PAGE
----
IVANOVO (Pol. Janów Poleski ; in Jewish sources Janovi al-Yad Pinsk ), town in Brest-Litovsk district, Belarus. The first Jews settled in Ivanovo during the 1620s. The Jews of Ivanovo were subordinated to the jurisdiction of the community of *Pinsk. Prior to the *Chmielnicki uprising (1648–49) the Jewish population already had community status. The Jews presumably earned their livelihoods from trade, leasing of estate lands, and production of alcoholic beverages. According to the 1765 census there were 422 Jews living in and near the town. At the beginning of the 19th century the Ḥasidim of the *Stolin and Lubieszow dynasties gained adherents among the Jews of Ivanovo, although the majority remained *Mitnaggedim. In 1847 the 1,283 Jews of the town formed about 56% of its population. The wealthier ones then began to engage in the acquisition and sale of forest products. By 1897 the number of Jews in Ivanovo had increased to 1,875 (about 62% of the total population). In the second half of the 19th century, Jews were engaged in petty trade and crafts, mostly as tailors, shoemakers, carpenters, furriers, etc. Their rabbi was Joshua Aryeh Leib, author of Miẓpeh Aryeh and son of R. Samuel Avigdor of Karlin. At the beginning of the 20th century Jews established flour mills, a large lumber mill, an oil press, a tannery, and a small electric power station. Zionist societies were active from the beginning of the 20th century. The Hebrew educator and teacher Israel Judah (Jesse) Adler and the Hebrew poet Berl *Pomerantz lived in Ivanovo.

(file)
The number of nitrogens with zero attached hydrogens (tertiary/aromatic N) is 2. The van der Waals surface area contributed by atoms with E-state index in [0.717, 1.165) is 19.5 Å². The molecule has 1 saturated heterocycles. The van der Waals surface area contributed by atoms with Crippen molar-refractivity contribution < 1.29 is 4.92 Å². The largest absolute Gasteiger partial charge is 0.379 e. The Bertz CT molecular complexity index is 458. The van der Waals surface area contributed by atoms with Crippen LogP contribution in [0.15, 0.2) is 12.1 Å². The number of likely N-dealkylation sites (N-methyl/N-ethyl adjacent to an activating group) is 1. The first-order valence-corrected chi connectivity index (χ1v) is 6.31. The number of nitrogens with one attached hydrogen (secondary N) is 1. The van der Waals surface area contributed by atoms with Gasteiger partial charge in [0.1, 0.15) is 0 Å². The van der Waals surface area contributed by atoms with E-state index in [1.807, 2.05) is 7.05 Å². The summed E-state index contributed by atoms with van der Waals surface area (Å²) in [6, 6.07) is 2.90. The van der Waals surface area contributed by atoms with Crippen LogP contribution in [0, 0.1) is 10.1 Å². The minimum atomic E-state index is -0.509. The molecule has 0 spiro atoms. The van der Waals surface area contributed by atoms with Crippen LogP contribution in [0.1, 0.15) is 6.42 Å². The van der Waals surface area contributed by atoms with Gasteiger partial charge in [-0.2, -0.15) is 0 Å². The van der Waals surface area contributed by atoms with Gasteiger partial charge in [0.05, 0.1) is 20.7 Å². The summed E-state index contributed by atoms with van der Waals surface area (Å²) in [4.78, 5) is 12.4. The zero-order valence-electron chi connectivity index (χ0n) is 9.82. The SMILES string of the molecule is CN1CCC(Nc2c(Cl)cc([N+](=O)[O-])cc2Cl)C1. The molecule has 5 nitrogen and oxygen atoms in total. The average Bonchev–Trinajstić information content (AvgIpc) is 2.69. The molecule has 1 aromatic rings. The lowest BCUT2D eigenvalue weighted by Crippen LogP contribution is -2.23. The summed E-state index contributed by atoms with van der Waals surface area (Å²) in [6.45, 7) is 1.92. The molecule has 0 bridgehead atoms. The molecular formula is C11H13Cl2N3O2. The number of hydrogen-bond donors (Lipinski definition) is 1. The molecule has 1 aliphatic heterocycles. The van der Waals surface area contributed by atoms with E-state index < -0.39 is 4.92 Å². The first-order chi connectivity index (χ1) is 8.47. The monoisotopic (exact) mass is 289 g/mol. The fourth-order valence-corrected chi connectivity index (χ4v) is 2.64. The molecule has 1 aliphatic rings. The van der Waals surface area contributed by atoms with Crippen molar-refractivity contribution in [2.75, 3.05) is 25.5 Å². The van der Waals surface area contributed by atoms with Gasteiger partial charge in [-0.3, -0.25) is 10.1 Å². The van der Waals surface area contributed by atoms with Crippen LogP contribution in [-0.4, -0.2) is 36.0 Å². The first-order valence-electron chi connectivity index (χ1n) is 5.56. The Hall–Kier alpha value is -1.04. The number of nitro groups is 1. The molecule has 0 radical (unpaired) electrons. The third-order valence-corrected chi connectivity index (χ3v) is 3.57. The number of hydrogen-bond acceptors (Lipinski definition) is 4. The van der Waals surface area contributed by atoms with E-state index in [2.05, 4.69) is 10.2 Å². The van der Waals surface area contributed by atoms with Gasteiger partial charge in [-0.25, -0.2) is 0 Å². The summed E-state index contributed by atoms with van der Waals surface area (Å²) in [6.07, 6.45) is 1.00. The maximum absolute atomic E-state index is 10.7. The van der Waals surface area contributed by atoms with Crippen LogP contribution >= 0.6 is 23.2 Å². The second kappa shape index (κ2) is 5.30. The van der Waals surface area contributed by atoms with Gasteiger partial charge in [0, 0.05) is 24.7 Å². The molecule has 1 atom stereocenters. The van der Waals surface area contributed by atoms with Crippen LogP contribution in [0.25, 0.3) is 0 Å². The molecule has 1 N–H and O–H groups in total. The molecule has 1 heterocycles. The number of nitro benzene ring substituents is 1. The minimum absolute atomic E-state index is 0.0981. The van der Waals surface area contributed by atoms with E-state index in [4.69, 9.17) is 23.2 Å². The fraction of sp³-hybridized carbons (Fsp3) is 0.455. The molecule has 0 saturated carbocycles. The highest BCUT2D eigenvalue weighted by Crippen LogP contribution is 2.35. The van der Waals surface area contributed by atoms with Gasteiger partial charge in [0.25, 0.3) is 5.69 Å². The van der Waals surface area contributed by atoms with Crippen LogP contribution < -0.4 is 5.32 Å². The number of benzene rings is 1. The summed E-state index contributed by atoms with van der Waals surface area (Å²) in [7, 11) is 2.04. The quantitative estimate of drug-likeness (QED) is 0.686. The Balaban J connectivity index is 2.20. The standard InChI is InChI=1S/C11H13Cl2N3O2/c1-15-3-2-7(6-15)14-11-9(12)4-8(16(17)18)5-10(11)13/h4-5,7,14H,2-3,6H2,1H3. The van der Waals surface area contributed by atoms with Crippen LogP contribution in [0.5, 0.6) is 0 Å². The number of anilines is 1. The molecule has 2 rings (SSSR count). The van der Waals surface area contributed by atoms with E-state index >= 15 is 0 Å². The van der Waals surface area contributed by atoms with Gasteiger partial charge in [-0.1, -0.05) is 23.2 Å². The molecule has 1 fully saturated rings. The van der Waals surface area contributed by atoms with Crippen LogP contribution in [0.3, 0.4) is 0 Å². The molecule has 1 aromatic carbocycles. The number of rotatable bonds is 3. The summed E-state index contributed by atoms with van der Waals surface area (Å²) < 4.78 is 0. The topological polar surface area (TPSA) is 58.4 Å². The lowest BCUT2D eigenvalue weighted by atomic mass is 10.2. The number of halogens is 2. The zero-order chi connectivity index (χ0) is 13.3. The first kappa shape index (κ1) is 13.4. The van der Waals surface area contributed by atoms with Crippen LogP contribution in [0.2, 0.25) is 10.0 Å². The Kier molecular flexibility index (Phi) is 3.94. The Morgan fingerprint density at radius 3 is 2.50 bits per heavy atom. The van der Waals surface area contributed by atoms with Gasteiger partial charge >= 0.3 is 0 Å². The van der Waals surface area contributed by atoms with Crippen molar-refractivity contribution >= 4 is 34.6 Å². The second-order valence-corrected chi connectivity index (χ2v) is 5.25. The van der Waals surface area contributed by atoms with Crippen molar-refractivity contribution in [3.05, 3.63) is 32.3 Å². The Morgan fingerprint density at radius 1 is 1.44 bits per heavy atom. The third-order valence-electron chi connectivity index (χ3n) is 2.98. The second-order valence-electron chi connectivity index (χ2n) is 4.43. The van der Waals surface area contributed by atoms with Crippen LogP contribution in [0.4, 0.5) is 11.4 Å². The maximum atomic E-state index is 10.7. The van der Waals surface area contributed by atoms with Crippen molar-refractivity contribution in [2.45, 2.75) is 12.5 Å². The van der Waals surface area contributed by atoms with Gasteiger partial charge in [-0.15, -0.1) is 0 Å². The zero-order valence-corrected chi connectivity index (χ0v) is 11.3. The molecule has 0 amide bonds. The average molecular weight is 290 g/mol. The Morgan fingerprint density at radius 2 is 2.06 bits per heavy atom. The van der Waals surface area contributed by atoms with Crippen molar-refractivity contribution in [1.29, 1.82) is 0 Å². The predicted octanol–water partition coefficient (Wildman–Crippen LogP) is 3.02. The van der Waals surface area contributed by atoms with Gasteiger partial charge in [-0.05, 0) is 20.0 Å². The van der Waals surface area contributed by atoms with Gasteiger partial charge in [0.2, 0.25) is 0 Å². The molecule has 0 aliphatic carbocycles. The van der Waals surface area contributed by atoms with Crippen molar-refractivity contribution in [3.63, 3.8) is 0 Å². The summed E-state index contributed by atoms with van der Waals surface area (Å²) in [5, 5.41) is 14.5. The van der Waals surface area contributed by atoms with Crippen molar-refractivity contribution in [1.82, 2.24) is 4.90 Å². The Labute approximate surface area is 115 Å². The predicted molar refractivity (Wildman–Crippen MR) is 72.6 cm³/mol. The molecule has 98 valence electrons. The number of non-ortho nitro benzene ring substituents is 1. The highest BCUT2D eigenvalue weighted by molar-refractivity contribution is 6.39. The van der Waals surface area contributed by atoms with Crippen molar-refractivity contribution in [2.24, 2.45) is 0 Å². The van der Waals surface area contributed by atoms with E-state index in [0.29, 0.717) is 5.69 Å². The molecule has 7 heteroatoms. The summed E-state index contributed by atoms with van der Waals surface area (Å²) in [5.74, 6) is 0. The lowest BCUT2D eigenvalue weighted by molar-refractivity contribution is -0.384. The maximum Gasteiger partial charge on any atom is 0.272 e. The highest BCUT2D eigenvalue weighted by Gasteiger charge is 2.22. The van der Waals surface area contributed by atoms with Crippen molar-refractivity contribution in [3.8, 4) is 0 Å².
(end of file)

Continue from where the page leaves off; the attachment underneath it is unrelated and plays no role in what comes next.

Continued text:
In the early 20th century there emerged a class of Jewish salaried workers employed in construction, carpentry, and the processing of hides, hogs' bristles, and furs. The 1921 census recorded 1,988 Jews (65% of the population) in the town. A great fire which broke out in 1929 destroyed 75 houses belonging to Jews; 120 Jewish families were left homeless. Damage to Jewish property amounted to the sum of 1,500,000 zlotys. In the early 1930s the Jewish quarter was completely renovated. Between the two World Wars a *Tarbut school operated in the town as well as a branch of the Bet Yosef yeshivah of Pinsk (except between 1929 and 1935). A highway running between Pinsk and Brest and passing through the town promoted the export of wood, grain, and cattle to central Poland and the West via Danzig.
After two years of Soviet rule, when all Jewish businesses were nationalized and Jewish institutions and organizations were closed, the Germans entered Ivanovo on June 25, 1941. On August 5 an ss cavalry unit murdered around 420 Jewish men. The chairman of the Judenrat, Alter Diwinski (former head of the community), successfully organized the supply of food and medicines to the community; he was later murdered by the Nazis because of his opposition to further "selections" from the Jewish population. A ghetto was established on Passover eve, 1942, where living conditions were extremely difficult – 60 persons to a small house. Outside the ghetto boundaries some 300 youths worked at a lumber mill and 50 others were employed in railroad maintenance. The ghetto was liquidated two days after the Day of Atonement, on September 24, 1942, when most of the Jews in Ivanovo were massacred. Those working at the lumber mill were murdered on September 25, 1942, and 62 artisans were killed in mid-October. A few dozen Jews, mainly young ones, succeeded in escaping to the forests, where they joined partisan units. About 100 Jews survived; all left for the West, most of them for Israel. No Jews were living in Ivanovo after World War ii.
M. Nadav (ed.), Yanov al-yad Pinsk, Sefer Zikkaron (1969); S. Dubnow (ed.), Pinkas ha-Medinah (1925); Z. Rabinowitz, Ha-Ḥasidut ha-Lita'it (1960), 10, 146; B. Wasiutyński, Ludność żydowska w Polsce w xix wieku (1930), 83. add. bibliography: pk.
[Arthur Cygielman /
Shmuel Spector (2nd ed.)]